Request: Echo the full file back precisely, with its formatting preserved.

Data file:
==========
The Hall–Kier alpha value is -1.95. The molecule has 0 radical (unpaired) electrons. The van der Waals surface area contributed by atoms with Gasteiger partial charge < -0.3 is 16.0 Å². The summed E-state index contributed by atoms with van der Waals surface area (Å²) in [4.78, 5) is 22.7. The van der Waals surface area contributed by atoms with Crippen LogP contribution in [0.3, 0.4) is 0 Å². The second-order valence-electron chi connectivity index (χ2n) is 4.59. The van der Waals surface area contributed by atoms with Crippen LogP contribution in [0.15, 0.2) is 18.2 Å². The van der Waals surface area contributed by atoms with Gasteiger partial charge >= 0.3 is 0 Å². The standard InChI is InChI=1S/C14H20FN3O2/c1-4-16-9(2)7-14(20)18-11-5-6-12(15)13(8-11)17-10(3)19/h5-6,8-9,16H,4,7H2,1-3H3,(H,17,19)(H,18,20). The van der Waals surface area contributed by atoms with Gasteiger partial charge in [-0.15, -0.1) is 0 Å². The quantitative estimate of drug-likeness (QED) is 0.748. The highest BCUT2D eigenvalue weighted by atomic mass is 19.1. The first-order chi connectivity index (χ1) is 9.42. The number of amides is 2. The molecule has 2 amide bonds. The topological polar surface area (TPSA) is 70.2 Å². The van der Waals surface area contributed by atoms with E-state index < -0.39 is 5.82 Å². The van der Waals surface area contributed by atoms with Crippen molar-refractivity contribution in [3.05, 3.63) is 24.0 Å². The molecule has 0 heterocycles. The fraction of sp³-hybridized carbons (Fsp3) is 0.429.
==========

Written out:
The Hall–Kier alpha value is -1.95. The molecule has 0 radical (unpaired) electrons. The van der Waals surface area contributed by atoms with Gasteiger partial charge < -0.3 is 16.0 Å². The summed E-state index contributed by atoms with van der Waals surface area (Å²) in [4.78, 5) is 22.7. The van der Waals surface area contributed by atoms with Crippen LogP contribution in [0.3, 0.4) is 0 Å². The second-order valence-electron chi connectivity index (χ2n) is 4.59. The van der Waals surface area contributed by atoms with Crippen LogP contribution in [0.15, 0.2) is 18.2 Å². The van der Waals surface area contributed by atoms with Gasteiger partial charge >= 0.3 is 0 Å². The standard InChI is InChI=1S/C14H20FN3O2/c1-4-16-9(2)7-14(20)18-11-5-6-12(15)13(8-11)17-10(3)19/h5-6,8-9,16H,4,7H2,1-3H3,(H,17,19)(H,18,20). The van der Waals surface area contributed by atoms with Gasteiger partial charge in [-0.15, -0.1) is 0 Å². The quantitative estimate of drug-likeness (QED) is 0.748. The highest BCUT2D eigenvalue weighted by atomic mass is 19.1. The first-order chi connectivity index (χ1) is 9.42. The number of amides is 2. The molecule has 2 amide bonds. The topological polar surface area (TPSA) is 70.2 Å². The van der Waals surface area contributed by atoms with E-state index < -0.39 is 5.82 Å². The van der Waals surface area contributed by atoms with Crippen molar-refractivity contribution in [3.05, 3.63) is 24.0 Å². The molecule has 0 heterocycles. The fraction of sp³-hybridized carbons (Fsp3) is 0.429.